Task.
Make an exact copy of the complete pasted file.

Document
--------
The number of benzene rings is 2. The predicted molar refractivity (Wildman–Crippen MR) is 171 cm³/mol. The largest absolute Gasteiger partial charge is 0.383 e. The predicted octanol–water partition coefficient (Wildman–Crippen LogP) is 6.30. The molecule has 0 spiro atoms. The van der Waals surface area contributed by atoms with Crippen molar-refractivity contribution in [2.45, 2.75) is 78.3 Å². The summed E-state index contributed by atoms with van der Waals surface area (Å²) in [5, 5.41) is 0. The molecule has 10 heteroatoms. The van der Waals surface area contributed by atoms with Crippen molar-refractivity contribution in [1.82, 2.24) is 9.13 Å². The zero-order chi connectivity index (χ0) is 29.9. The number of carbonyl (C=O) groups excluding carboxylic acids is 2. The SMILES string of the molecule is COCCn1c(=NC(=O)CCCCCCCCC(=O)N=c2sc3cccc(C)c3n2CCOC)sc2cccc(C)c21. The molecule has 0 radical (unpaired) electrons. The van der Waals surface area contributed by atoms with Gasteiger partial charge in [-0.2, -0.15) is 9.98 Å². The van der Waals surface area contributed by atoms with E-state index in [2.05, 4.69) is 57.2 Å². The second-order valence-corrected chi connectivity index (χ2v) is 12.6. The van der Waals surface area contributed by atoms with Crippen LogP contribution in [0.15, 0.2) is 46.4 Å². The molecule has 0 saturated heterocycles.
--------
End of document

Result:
The number of benzene rings is 2. The predicted molar refractivity (Wildman–Crippen MR) is 171 cm³/mol. The largest absolute Gasteiger partial charge is 0.383 e. The predicted octanol–water partition coefficient (Wildman–Crippen LogP) is 6.30. The molecule has 0 spiro atoms. The van der Waals surface area contributed by atoms with Crippen molar-refractivity contribution in [2.45, 2.75) is 78.3 Å². The summed E-state index contributed by atoms with van der Waals surface area (Å²) in [5, 5.41) is 0. The molecule has 10 heteroatoms. The van der Waals surface area contributed by atoms with Crippen molar-refractivity contribution in [1.82, 2.24) is 9.13 Å². The zero-order chi connectivity index (χ0) is 29.9. The number of carbonyl (C=O) groups excluding carboxylic acids is 2. The SMILES string of the molecule is COCCn1c(=NC(=O)CCCCCCCCC(=O)N=c2sc3cccc(C)c3n2CCOC)sc2cccc(C)c21. The molecule has 0 radical (unpaired) electrons. The van der Waals surface area contributed by atoms with Gasteiger partial charge in [-0.2, -0.15) is 9.98 Å². The van der Waals surface area contributed by atoms with E-state index in [2.05, 4.69) is 57.2 Å². The second-order valence-corrected chi connectivity index (χ2v) is 12.6. The van der Waals surface area contributed by atoms with Crippen LogP contribution in [0.15, 0.2) is 46.4 Å². The molecule has 0 saturated heterocycles.